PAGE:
42. One of the stipulations in the will is that the only person I am allowed to sell it to is my stepmother. My dad left her with a mountain of debt here in the US (don’t want to get into the specifics, but it’s a situation that’s worse than a second mortgage). I know enough details to know she can’t afford it, so we’re I to give up my stake I would do so as a gift to her for free. I do not see myself making any money off of this property; only spending. I also do not wish to invest any time into thinking about this property. The time and stress finding out about this inheritance had already cases me several sleepless nights. I wish it would just go away.

  43. This. Finding a way to donate it and get the tax deduction for it sounds good, if you really don’t want it, and you’re in the US.

  44. Dude having a holiday house in Greece would be amazing. Afternoon Mythos and fresh feta on the deck, the dream... I'd love to partially retire in the Mediterranean or New Zealand (I'm Aussie)

  45. I mean a free house on an island in Greece? I mean decline it if whatever you’ve got going on at home is more interesting than that, but damn that sounds cool.

  46. Look at this guy being given a vacation home in Greece and the land but is acting like a brat.... Man some people have all the luck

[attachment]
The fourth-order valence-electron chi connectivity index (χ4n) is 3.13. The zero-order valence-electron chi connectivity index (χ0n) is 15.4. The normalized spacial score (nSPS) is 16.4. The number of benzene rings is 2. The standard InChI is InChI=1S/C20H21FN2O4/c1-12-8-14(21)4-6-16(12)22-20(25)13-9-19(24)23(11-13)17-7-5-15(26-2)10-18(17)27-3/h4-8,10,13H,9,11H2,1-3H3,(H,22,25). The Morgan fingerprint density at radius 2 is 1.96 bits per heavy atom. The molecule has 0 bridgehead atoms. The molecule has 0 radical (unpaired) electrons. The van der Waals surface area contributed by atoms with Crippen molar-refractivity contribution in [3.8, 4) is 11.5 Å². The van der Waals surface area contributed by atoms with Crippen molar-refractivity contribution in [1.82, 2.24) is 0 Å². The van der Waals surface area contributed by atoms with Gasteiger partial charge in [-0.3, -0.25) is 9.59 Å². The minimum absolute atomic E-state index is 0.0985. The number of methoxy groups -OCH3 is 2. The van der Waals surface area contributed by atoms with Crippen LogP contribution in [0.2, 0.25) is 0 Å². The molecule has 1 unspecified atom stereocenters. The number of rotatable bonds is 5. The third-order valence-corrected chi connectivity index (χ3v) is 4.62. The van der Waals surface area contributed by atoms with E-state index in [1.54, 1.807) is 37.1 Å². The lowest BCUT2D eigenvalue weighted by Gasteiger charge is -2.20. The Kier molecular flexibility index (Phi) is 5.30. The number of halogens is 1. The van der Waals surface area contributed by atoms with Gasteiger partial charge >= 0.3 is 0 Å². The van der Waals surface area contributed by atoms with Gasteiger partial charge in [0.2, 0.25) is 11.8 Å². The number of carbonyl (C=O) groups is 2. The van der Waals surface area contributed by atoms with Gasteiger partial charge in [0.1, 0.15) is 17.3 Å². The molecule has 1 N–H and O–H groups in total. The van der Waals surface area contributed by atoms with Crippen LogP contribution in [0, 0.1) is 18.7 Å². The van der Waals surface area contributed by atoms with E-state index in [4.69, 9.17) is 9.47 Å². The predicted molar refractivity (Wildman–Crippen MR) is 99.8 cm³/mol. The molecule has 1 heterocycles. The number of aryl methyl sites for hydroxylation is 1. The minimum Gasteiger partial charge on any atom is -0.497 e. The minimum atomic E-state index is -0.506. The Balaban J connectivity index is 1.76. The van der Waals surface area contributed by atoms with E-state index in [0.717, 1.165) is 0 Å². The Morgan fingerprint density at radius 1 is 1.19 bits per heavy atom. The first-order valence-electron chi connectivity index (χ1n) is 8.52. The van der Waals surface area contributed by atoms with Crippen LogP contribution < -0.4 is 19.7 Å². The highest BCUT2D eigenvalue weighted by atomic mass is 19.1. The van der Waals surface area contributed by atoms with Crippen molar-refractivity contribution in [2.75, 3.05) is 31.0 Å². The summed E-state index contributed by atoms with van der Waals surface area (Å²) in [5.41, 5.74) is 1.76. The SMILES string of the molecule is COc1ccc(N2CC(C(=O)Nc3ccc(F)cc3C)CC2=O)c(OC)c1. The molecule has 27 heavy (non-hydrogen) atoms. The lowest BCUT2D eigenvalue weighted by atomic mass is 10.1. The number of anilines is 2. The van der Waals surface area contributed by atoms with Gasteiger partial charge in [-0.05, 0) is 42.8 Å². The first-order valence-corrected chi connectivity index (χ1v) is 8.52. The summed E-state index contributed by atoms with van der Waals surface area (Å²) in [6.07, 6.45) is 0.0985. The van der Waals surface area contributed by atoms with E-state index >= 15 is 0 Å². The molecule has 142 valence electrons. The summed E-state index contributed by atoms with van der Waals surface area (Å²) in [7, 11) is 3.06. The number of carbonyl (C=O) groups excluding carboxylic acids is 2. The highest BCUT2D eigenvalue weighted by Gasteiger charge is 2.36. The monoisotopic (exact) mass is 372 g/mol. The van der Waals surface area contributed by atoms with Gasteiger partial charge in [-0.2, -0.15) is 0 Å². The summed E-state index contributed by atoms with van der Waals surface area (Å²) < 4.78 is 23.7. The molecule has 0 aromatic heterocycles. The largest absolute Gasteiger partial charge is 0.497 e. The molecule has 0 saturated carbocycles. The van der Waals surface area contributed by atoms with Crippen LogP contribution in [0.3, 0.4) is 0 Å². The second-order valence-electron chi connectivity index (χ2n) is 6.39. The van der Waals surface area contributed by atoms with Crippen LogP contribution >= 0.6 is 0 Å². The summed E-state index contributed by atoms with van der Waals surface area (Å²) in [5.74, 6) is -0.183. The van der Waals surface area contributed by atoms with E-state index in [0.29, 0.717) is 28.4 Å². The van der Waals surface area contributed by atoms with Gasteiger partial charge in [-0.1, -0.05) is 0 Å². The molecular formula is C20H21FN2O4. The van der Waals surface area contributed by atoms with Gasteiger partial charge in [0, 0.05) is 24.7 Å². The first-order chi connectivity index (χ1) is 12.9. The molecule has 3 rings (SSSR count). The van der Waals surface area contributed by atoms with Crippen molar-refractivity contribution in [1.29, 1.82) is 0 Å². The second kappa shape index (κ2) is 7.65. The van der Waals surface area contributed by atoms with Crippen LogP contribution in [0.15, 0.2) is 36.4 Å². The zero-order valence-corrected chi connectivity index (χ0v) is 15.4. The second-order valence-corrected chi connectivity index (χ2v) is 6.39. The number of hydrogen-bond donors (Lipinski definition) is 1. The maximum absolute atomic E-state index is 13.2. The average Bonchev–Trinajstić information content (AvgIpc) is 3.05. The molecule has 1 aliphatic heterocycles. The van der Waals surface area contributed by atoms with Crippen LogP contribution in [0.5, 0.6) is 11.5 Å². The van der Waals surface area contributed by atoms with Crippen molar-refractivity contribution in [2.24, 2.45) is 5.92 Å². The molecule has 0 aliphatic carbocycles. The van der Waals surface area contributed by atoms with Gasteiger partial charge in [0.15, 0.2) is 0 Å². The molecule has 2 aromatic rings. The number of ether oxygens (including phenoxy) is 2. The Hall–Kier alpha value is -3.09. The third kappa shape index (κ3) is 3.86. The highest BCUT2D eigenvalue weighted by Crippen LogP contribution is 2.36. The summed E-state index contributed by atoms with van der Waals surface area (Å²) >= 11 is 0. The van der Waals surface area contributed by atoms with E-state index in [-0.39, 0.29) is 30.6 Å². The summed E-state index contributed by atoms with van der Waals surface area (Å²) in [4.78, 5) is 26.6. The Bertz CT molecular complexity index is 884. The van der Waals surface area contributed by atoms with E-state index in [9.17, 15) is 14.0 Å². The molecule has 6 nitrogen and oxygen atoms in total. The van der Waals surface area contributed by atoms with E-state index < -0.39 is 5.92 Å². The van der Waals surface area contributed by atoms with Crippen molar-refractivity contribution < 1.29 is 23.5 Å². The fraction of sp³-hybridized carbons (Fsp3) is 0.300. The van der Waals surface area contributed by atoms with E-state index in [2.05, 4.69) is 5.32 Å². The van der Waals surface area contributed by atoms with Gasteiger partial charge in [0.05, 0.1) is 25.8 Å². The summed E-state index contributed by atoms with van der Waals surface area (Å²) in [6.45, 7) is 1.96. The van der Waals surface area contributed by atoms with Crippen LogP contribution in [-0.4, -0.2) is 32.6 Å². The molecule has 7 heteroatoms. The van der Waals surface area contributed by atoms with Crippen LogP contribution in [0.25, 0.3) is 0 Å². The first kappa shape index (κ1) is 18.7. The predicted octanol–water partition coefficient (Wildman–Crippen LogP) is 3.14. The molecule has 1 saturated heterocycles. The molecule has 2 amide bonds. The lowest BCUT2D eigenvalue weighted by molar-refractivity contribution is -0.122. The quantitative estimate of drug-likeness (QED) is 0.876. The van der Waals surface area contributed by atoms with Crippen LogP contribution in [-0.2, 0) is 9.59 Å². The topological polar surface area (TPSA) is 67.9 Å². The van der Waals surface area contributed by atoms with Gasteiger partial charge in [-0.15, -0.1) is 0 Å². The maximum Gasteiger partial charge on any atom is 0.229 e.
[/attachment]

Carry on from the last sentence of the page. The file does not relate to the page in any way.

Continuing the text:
47. That's assuming OP can get more for it than the various taxes that will need to be paid before he can even take ownership.

  48. I don't understand why you can't just turn around and sell it? That would seem to be the best option here if you don't want it?

  49. Back in 2003, I visited Greece with some friends who were Greek Americans. I learned that the Greeks who came to the United States had left their family homes in the country and would come back with their kids. Their kids (that generation) while loved going back, didn't really have the same connection as their parents. "that" generation did not return to Greece with their own kids. The original family homes were left behind. And so the villages, from what I saw, were dying. There were only the oldest of people living there in the summers.

  50. See how much you owe if you inherit it - then see how much you could sell it for. Since you said it wouldn't sell for a lot, maybe see if there is some organization you could donate it to (Maybe the village needs a building?)?